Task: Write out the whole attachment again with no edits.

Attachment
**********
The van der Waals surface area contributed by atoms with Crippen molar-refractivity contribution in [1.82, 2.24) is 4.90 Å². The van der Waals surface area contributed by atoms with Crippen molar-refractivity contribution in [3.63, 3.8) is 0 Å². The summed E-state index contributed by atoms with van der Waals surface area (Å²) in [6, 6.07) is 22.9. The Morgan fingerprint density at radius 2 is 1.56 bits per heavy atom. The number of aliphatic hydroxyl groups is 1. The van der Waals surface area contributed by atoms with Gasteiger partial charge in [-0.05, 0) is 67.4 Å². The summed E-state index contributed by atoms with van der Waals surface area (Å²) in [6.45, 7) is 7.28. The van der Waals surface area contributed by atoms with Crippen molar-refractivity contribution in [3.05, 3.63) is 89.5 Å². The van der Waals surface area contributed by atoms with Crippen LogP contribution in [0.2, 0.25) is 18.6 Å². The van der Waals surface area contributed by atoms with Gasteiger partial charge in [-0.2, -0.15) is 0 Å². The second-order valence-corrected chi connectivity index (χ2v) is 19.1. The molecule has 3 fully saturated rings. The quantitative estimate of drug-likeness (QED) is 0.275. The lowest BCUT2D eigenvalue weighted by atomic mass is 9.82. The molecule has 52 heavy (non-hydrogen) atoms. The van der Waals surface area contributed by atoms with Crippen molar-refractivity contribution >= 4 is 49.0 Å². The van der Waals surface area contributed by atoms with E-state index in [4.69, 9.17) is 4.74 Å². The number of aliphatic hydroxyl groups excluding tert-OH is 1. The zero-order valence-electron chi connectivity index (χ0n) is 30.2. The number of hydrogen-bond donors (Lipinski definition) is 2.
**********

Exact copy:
The van der Waals surface area contributed by atoms with Crippen molar-refractivity contribution in [1.82, 2.24) is 4.90 Å². The van der Waals surface area contributed by atoms with Crippen molar-refractivity contribution in [3.63, 3.8) is 0 Å². The summed E-state index contributed by atoms with van der Waals surface area (Å²) in [6, 6.07) is 22.9. The Morgan fingerprint density at radius 2 is 1.56 bits per heavy atom. The number of aliphatic hydroxyl groups is 1. The van der Waals surface area contributed by atoms with Gasteiger partial charge in [-0.05, 0) is 67.4 Å². The summed E-state index contributed by atoms with van der Waals surface area (Å²) in [6.45, 7) is 7.28. The van der Waals surface area contributed by atoms with Crippen molar-refractivity contribution in [3.05, 3.63) is 89.5 Å². The van der Waals surface area contributed by atoms with Crippen LogP contribution in [0.2, 0.25) is 18.6 Å². The van der Waals surface area contributed by atoms with Gasteiger partial charge in [-0.2, -0.15) is 0 Å². The second-order valence-corrected chi connectivity index (χ2v) is 19.1. The molecule has 3 fully saturated rings. The quantitative estimate of drug-likeness (QED) is 0.275. The lowest BCUT2D eigenvalue weighted by atomic mass is 9.82. The molecule has 52 heavy (non-hydrogen) atoms. The van der Waals surface area contributed by atoms with Crippen molar-refractivity contribution >= 4 is 49.0 Å². The van der Waals surface area contributed by atoms with E-state index in [4.69, 9.17) is 4.74 Å². The number of aliphatic hydroxyl groups excluding tert-OH is 1. The zero-order valence-electron chi connectivity index (χ0n) is 30.2. The number of hydrogen-bond donors (Lipinski definition) is 2.